Growing up I always had to be independent, resourceful and learn how to cope in tough situations.
I was originally born in Tra Vinh, a small little town 200 kilometers southeast of Sai Gon/Ho Chi Minh City. My family and I originally moved to the U.S. when I was eight for my education.
Independence: When I was younger my parents had to work a lot and did not speak a lot of English so I had to quickly learn to take care of myself. In France, I learned that you have to have a lot of initiative to thrive because there is a lot less hand-holding. For example, professors here don’t have open office hours like those back in the States so if you want to get their help, you have to set up an appointment. I did this for my ‘littérature comparée’ class. I went to introduce myself and get help with an upcoming project. The meeting turned out really well and I received great guidance that would help me achieve the tasks successfully. There are pros and cons to my experience growing up, but I am really thankful now that I can confidently navigate my new life here without a lot of fear.
Being independent means being able to jump into exploring new things almost immediately. I walked to town my first Saturday here.
Being Resourceful: One of the things I had to learn at a young age was how to navigate bureaucracy. I thought the department of motor vehicles in the States is bad, but I’m going to have to reevaluate that after France. Part of being resourceful means not being afraid to speak up. A lot of exchange students in France are intimidated by the administrative process but I realized that those involved are all human. They want to help and that is what they are there for. Of course, you always have a few that are difficult to talk to but there are always others around. By not hesitating to ask for help, I finished organizing my schedule faster than other students. When I ran into trouble with paperwork for my home university, it was resolved quicker than I expected.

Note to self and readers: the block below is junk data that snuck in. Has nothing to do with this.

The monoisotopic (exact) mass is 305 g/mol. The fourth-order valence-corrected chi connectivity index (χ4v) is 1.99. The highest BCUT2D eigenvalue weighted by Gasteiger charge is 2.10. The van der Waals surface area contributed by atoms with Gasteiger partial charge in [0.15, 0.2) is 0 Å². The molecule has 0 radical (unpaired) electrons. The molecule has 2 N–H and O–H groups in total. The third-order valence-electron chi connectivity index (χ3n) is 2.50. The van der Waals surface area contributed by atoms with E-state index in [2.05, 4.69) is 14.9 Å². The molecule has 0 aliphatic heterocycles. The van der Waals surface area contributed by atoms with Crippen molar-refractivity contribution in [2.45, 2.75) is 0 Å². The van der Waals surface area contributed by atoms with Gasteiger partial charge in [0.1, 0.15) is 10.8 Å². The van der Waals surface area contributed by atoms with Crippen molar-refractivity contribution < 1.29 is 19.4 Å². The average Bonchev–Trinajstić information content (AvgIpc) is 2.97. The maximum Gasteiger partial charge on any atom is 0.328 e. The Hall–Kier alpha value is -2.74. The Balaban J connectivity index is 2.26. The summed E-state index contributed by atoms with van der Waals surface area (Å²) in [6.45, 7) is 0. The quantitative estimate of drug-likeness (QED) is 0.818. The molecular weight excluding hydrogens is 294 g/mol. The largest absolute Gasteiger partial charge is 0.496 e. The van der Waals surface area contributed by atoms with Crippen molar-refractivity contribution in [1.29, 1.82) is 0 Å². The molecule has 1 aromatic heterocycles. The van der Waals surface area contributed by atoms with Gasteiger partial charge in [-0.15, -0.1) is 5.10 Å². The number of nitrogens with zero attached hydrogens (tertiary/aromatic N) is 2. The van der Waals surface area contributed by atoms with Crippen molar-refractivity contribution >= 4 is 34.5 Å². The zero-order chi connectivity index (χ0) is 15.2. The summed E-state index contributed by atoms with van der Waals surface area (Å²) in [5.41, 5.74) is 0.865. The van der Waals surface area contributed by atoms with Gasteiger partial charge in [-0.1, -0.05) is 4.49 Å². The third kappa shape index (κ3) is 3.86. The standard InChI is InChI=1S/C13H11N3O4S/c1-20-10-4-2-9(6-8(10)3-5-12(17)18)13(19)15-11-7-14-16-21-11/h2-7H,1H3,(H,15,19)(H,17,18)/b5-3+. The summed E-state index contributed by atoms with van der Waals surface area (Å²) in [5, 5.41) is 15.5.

Emotional Maturity: Let’s not beat around the bushes…being a minority in the States is really hard. There are more hoops you have to jump through. Imagine helping your dad figure out the American healthcare system while your mom is sick and trying to be composed at the same time. Going through challenges like that has really grounded me and forced me to mature quicker than my peers. I hated that when I was younger but I’m so grateful now because I am stronger because of it. I’m more prepared to go through emotionally taxing situations like culture shocks, organizing and understanding classes, etc. because I know how to stay composed in stressful situations.
The photo to the left shows me waiting to buy my monthly bus pass. It seemed so easy to do but I can’t begin to tell you how stressful that day was.
I used to think that it was such an unfortunate thing, my immigrant background, but my current experiences so far has proved that wrong. To all those in the P.O.C community and/or immigrants, don’t think that studying abroad is off limits for you because you have to totally relearn to how to live in a new country. That’s true to an extent, but please also realize that what you have to go through as an immigrant will give you an edge in your new country!
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